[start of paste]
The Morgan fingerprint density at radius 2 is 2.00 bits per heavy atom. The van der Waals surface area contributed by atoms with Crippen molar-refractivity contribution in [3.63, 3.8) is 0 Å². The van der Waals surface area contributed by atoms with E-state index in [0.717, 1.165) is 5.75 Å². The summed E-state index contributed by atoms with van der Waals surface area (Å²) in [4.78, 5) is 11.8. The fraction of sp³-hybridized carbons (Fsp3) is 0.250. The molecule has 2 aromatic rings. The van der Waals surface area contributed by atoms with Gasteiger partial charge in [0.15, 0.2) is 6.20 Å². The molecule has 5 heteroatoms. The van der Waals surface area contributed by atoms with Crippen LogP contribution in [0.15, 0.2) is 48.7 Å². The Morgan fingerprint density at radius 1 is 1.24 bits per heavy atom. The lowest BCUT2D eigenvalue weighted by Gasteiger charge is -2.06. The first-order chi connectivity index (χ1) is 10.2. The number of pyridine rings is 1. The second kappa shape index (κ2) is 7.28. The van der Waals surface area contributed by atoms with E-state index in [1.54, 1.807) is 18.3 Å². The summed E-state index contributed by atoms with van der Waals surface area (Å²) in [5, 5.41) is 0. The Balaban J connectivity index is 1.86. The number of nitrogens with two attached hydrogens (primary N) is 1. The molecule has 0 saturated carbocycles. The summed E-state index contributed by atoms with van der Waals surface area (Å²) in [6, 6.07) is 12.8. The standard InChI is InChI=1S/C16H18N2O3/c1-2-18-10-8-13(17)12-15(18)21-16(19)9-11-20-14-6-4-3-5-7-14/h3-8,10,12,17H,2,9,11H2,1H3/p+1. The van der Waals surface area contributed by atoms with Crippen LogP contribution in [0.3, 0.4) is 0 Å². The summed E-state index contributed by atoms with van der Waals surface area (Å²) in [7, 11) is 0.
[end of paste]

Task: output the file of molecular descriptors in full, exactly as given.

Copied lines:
The Morgan fingerprint density at radius 2 is 2.00 bits per heavy atom. The van der Waals surface area contributed by atoms with Crippen molar-refractivity contribution in [3.63, 3.8) is 0 Å². The van der Waals surface area contributed by atoms with E-state index in [0.717, 1.165) is 5.75 Å². The summed E-state index contributed by atoms with van der Waals surface area (Å²) in [4.78, 5) is 11.8. The fraction of sp³-hybridized carbons (Fsp3) is 0.250. The molecule has 2 aromatic rings. The van der Waals surface area contributed by atoms with Gasteiger partial charge in [0.15, 0.2) is 6.20 Å². The molecule has 5 heteroatoms. The van der Waals surface area contributed by atoms with Crippen LogP contribution in [0.15, 0.2) is 48.7 Å². The Morgan fingerprint density at radius 1 is 1.24 bits per heavy atom. The lowest BCUT2D eigenvalue weighted by Gasteiger charge is -2.06. The first-order chi connectivity index (χ1) is 10.2. The number of pyridine rings is 1. The second kappa shape index (κ2) is 7.28. The van der Waals surface area contributed by atoms with E-state index in [1.54, 1.807) is 18.3 Å². The summed E-state index contributed by atoms with van der Waals surface area (Å²) in [5, 5.41) is 0. The Balaban J connectivity index is 1.86. The number of nitrogens with two attached hydrogens (primary N) is 1. The molecule has 0 saturated carbocycles. The summed E-state index contributed by atoms with van der Waals surface area (Å²) in [6, 6.07) is 12.8. The standard InChI is InChI=1S/C16H18N2O3/c1-2-18-10-8-13(17)12-15(18)21-16(19)9-11-20-14-6-4-3-5-7-14/h3-8,10,12,17H,2,9,11H2,1H3/p+1. The van der Waals surface area contributed by atoms with Crippen LogP contribution in [0.3, 0.4) is 0 Å². The summed E-state index contributed by atoms with van der Waals surface area (Å²) in [7, 11) is 0.